US20110092955A1 (en) * 2009-10-07 2011-04-21 Purdy Phillip D Pressure-Sensing Medical Devices, Systems and Methods, and Methods of Forming Medical Devices
US20110137140A1 (en) 2009-07-14 2011-06-09 The General Hospital Corporation Apparatus, Systems and Methods for Measuring Flow and Pressure within a Vessel
US20110178383A1 (en) 2008-09-22 2011-07-21 Kassab Ghassan S Devices and systems for determining fractional flow reserve
US20110190640A1 (en) 2010-02-01 2011-08-04 Kort Bremer Pressure sensor with an interferometric sensor and an in-fiber Bragg grating reference sensor
US8031988B2 (en) 2005-03-10 2011-10-04 Commonwealth Scientific And Industrial Research Organisation Apparatus for pressure sensing
US20110245693A1 (en) 2010-03-30 2011-10-06 Boston Scientific Scimed, Inc. Intravascular pressure sensing
US20110264398A1 (en) 2008-10-16 2011-10-27 Pawel Niewczas Fibre Optic Sensor System
US20120041319A1 (en) 2010-08-12 2012-02-16 Heartflow, Inc. Method and system for patient-specific modeling of blood flow
US20120053918A1 (en) 2010-08-12 2012-03-01 Heartflow, Inc. Method and system for patient-specific modeling of blood flow
US20120071782A1 (en) 2010-06-13 2012-03-22 Angiometrix Corporation Methods and systems for determining vascular bodily lumen information and guiding medical devices
US20120072190A1 (en) 2010-09-16 2012-03-22 Siemens Corporation Method and System for Non-Invasive Assessment of Coronary Artery Disease
US8151648B2 (en) 2009-08-03 2012-04-10 University Of Maryland Ultra-miniature fiber-optic pressure sensor system and method of fabrication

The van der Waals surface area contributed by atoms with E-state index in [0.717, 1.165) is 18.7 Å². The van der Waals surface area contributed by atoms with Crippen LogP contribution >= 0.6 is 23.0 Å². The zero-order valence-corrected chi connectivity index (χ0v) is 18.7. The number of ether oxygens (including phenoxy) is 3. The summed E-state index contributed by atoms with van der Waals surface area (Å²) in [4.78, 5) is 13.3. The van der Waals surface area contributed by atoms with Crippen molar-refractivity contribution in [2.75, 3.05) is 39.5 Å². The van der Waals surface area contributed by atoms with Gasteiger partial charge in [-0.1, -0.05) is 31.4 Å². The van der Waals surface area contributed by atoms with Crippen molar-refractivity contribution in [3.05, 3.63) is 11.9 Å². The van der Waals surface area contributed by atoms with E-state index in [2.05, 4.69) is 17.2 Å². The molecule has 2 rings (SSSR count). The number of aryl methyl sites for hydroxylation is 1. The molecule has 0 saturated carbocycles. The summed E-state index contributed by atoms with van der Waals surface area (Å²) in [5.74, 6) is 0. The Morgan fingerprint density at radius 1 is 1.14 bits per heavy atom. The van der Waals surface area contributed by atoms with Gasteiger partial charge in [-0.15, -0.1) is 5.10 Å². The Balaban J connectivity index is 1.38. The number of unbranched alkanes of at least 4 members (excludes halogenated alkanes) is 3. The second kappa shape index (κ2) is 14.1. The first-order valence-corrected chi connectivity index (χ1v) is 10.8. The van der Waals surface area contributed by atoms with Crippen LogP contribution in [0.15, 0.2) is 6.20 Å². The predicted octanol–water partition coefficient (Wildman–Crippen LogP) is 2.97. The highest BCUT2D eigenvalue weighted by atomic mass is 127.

US8216151B2 (en) 2007-09-25 2012-07-10 Radi Medical Systems Ab Pressure wire assembly
US8231537B2 (en) 2004-09-27 2012-07-31 Volcano Corporation Combination sensor guidewire and methods of use
US20120210797A1 (en) 2010-08-03 2012-08-23 University Of Maryland Ultra-miniature fiber-optic pressure sensor system and method of fabrication
US20120227505A1 (en) 2011-03-09 2012-09-13 Opsens Inc. Miniature high sensitivity pressure sensor
US20120265079A1 (en) 2009-03-31 2012-10-18 St. Jude Medical Systems Ab Sensor guide wire
US20120278008A1 (en) 2011-01-06 2012-11-01 Helen Davies Apparatus and Method of Assessing a Narrowing in a Fluid Filled Tube
US8317715B2 (en) 2009-03-17 2012-11-27 Opsens Inc. Eccentric pressure catheter with guidewire compatibility
US20120316419A1 (en) 2010-02-18 2012-12-13 Eric Chevalier Multimodal catheter
US20130012824A1 (en) 2008-04-25 2013-01-10 Pacesetter, Inc. Coronary venous system pressure sensing
US8374689B2 (en) 2010-06-13 2013-02-12 Angiometrix Corporation Methods and systems for determining vascular bodily lumen information and guiding medical devices
US20130051731A1 (en) 2011-08-30 2013-02-28 Opsens Inc. Method for disposable guidewire optical connection
US20130131523A1 (en) 2011-05-11 2013-05-23 Acist Medical Systems, Inc. Intravascular sensing method and system
US8478384B2 (en) 2010-01-19 2013-07-02 Lightlab Imaging, Inc. Intravascular optical coherence tomography system with pressure monitoring interface and accessories
US20130218032A1 (en) 2010-11-09 2013-08-22 Opsens Inc. Guidewire with internal pressure sensor
US8559770B2 (en) 2005-03-02 2013-10-15 Fiso Technologies Inc. Fabry-perot optical sensor and method of manufacturing the same
US20130274618A1 (en) 2012-04-17 2013-10-17 Boston Scientific Scimed, Inc. Guidewire system for use in transcatheter aortic valve implantation procedures